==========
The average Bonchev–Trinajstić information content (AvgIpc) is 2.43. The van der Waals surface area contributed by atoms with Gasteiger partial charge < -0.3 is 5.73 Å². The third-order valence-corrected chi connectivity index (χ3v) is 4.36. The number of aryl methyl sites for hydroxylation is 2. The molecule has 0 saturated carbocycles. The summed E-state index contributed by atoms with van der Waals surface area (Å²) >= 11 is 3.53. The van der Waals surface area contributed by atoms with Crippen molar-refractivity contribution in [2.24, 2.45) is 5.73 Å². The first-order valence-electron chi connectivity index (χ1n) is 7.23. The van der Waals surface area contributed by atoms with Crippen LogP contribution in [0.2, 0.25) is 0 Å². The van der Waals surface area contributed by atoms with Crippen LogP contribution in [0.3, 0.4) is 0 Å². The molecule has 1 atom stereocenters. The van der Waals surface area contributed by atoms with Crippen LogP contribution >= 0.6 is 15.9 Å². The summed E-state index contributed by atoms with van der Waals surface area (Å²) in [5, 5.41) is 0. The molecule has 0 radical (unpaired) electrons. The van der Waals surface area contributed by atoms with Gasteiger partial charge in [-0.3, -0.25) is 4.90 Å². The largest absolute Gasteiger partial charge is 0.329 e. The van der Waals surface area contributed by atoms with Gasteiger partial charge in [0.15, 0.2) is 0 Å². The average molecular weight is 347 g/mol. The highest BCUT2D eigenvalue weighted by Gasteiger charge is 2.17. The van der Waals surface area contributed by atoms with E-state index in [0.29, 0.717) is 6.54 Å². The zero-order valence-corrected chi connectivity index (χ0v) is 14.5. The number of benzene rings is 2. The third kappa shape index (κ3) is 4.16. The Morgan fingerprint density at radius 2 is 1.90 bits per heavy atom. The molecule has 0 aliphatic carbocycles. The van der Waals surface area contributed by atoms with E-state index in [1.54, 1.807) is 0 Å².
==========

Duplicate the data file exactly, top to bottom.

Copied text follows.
The average Bonchev–Trinajstić information content (AvgIpc) is 2.43. The van der Waals surface area contributed by atoms with Gasteiger partial charge < -0.3 is 5.73 Å². The third-order valence-corrected chi connectivity index (χ3v) is 4.36. The number of aryl methyl sites for hydroxylation is 2. The molecule has 0 saturated carbocycles. The summed E-state index contributed by atoms with van der Waals surface area (Å²) >= 11 is 3.53. The van der Waals surface area contributed by atoms with Crippen molar-refractivity contribution in [2.24, 2.45) is 5.73 Å². The first-order valence-electron chi connectivity index (χ1n) is 7.23. The van der Waals surface area contributed by atoms with Crippen LogP contribution in [0.2, 0.25) is 0 Å². The van der Waals surface area contributed by atoms with Crippen LogP contribution in [0.3, 0.4) is 0 Å². The molecule has 1 atom stereocenters. The van der Waals surface area contributed by atoms with Crippen LogP contribution >= 0.6 is 15.9 Å². The summed E-state index contributed by atoms with van der Waals surface area (Å²) in [5, 5.41) is 0. The molecule has 0 radical (unpaired) electrons. The van der Waals surface area contributed by atoms with Gasteiger partial charge in [-0.3, -0.25) is 4.90 Å². The largest absolute Gasteiger partial charge is 0.329 e. The van der Waals surface area contributed by atoms with Gasteiger partial charge in [0.15, 0.2) is 0 Å². The average molecular weight is 347 g/mol. The highest BCUT2D eigenvalue weighted by Gasteiger charge is 2.17. The van der Waals surface area contributed by atoms with E-state index in [0.29, 0.717) is 6.54 Å². The zero-order valence-corrected chi connectivity index (χ0v) is 14.5. The number of benzene rings is 2. The third kappa shape index (κ3) is 4.16. The Morgan fingerprint density at radius 2 is 1.90 bits per heavy atom. The molecule has 0 aliphatic carbocycles. The van der Waals surface area contributed by atoms with E-state index in [1.54, 1.807) is 0 Å².